ISSUE | TRADE DEALS

Job exporter

Trade deficits have been destroying jobs for 40 consecutive years, but Andrew Nuffer suggests Congress and President Obama reauthorize fast-track trade legislation ("Increased trade brings jobs, benefits to state, Phila.," March 6). Fast track limits negotiating to the president and a few handpicked cronies.

Trade deficits continue to ship jobs overseas. Congress should reject fast-track authority and fight to save our jobs and protect the middle class.

|Bud Naylor, Lansdale

ISSUE | WEAKER RUSSIA

Risky tactic

Sustained and increased sanctions by the United States and its allies that contribute to Russia's economic deterioration, and flooding markets with cheap oil with the intent of destabilizing the Russian economy, will be used by Vladimir Putin to stoke nationalistic fervor and, with popular support, increase the prospects for a more aggressive stance ("Energy takes center stage," March 9). Putin would benefit by any further overt action to undermine the Russian economy. Instead, let's provide the Ukrainians with the armaments they requested.

|Samuel J. Savitz, Bala Cynwyd

ISSUE | FEISTY DILWORTH

Addytood the city could use today

The new book about Richardson Dilworth by Peter and Jonathan Binzen, subtitled Last of the Bare-Knuckled Aristocrats, reminded me of my experience as an organizer of students for the Dilworth campaign.

As mayor, Dilworth proposed a solution for the growing parking problem in South Philly. He presented his plan in the auditorium of the George Washington Elementary School. I was there, and years before, had been a student. The plan was for the city to buy vacant houses and empty lots, turning them into parking. There would be a $10-a-year charge for a sticker, which would entitle holders to park on these lots.

The audience reacted with typical South Philly anger. (I'm from South Philly so I can say it.) Many had prepared by buying Ninth Street's end-of-the-day tomatoes, which they threw at Dilworth. When some came toward the stage, former Marine Dilworth did not retreat. He moved forward, meeting yell for yell.

His police escort rushed on stage. While the officers spoke to him, Dilworth shook his head and kept engaging the crowd. Four officers eventually picked him up, and carried him off stage, while Dilworth and the protesters continued yelling at each other.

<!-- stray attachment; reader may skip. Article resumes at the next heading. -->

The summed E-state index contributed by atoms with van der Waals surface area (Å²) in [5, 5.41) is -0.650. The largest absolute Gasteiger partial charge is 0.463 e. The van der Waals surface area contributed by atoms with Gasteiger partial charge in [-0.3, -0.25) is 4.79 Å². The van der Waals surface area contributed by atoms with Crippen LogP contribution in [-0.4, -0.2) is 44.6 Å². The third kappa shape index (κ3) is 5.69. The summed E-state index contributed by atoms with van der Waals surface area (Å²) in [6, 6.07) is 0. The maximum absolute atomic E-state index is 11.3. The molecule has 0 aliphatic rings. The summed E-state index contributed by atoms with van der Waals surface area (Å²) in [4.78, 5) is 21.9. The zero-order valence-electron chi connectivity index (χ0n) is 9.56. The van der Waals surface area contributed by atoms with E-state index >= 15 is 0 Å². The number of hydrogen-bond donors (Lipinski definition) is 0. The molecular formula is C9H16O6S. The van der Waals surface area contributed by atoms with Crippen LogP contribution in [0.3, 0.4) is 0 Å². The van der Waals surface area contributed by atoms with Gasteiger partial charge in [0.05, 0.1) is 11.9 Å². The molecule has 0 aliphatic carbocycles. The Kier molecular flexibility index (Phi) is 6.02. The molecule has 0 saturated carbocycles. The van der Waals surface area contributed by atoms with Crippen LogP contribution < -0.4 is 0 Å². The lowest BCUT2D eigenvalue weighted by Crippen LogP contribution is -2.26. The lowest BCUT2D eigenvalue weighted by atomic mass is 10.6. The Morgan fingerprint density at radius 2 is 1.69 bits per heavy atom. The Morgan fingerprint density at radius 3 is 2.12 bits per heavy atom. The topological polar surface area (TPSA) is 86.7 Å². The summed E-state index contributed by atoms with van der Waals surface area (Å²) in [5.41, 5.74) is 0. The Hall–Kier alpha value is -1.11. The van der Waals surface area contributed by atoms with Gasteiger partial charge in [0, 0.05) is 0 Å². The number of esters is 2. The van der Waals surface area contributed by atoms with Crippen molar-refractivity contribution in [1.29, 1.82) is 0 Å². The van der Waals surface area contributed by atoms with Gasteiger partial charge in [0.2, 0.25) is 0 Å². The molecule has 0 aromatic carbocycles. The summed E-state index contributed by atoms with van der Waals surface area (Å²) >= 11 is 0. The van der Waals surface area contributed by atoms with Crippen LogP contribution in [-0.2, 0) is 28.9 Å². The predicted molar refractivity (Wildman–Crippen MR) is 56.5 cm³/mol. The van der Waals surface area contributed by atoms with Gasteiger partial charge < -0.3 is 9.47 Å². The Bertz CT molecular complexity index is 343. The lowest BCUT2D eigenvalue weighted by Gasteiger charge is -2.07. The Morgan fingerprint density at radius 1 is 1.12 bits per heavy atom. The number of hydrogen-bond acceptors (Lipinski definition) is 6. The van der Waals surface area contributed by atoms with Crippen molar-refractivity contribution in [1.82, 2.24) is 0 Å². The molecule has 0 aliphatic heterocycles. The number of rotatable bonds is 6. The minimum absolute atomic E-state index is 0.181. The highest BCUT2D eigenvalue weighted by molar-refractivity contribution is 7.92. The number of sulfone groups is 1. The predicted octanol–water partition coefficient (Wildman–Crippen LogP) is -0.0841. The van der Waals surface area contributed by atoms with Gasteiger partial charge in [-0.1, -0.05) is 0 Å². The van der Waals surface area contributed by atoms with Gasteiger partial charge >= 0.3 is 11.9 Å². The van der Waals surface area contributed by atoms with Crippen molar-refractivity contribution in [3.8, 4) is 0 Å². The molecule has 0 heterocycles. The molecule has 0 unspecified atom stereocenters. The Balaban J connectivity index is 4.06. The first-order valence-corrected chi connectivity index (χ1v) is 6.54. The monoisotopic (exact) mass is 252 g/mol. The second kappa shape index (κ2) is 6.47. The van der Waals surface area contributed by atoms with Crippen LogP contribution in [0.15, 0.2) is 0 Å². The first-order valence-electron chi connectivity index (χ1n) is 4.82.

Our city needs another bare-knuckled Dilworth.

|Hal Rosenthal, Philadelphia

ISSUE | LETTER TO IRAN

Undermined U.S.

With their warning letter to Iran, Republican senators embarrassed and undermined the efforts not only of President Obama but also our five partner nations in the nuclear-arms talks. With friends like that, who needs enemies? The GOP action was an ill-conceived, irresponsible stunt.

|Michael Frank, Doylestown

ISSUE | BIKE ACCIDENTS

Seeking extra safety margin on every spin

Bob Ford's article brought tears and vivid recollections of my mother's death in a cycling accident in Philadelphia in 1996 ("An unfinished ride," March 8). She was also a helmeted rider struck by a motor vehicle. I can only hope the article reminds both drivers and cyclists of the dangers on the road and the need to drive and ride with caution and show respect for each other.

Unfortunately, Ford only emphasized the risks to cyclists from bad drivers. The article did not mention what's seen daily in Center City - cyclists riding on busy streets and weaving through traffic within blocks of Pine, Spruce, and other streets with dedicated bicycle lanes.

Even worse, I still see many cyclists without helmets. I truly cannot fathom such a senseless decision in light of all we know about head injuries. Even though a helmet did not save the lives of Tom Palermo or my mother, Laurie, a helmet should be used by cyclists every ride.

|Robert Levicoff, Mount Laurel, rlevicoff1@comcast.net

Look forward to a time of no memorial rides

I participated for the last two years in the Ride of Silence, which features cyclists riding silently through Center City ("An unfinished ride," March 8). It is a very spiritual experience. I will be there again this year, but here's hoping the ride can be canceled one year - because no one will have been injured or died in an accident between a car and a bicycle.

|Harry Murphey, Newtown Square, harrymurphey@yahoo.com

ISSUE | PENSION PLANS

A half-century of kicking the can

My first job after college in 1955 was with the New York State Civil Service Department. At that time, many of the towns, cities, and counties in New York were in danger of financial collapse: They had pension obligations but had not put aside money to pay them. We have the same problem on both sides of the Delaware River 60 years later. When will elected officials learn that kicking the can down the road is bad policy, even though it looks good in the short run?

|Ernest B. Cohen, Upper Darby, ernest.cohen@ieee.org

ISSUE | SCHOOL PROSPECTS

Gov. Wolf offers city schools hope

My son will start kindergarten in the fall, and we have struggled with the decision whether to stay as he approaches school ("Phila. schools' fortunes may be looking up," March 6). But when Gov. Wolf's budget proposal had a big increase in school funding, we gave a sigh of relief. For the first time in a long time, we are optimistic about our future in this city where we've made our home.

Wolf wants to help schools and cut wage and property taxes by making natural-gas drillers pay a severance tax and reforming the tax system. He's right. It's fairer to everyone and we could reverse the devastation of our children's education.

Sadly, some legislators are balking at Wolf's proposed solution. These elected officials should stop playing politics and fearing change. They should prioritize the future of their districts. The solution is in front of them. They should take it - and let our family focus on the exciting parts of starting school.

|Sandra Telep, Philadelphia, pleasantlyfurious@gmail.com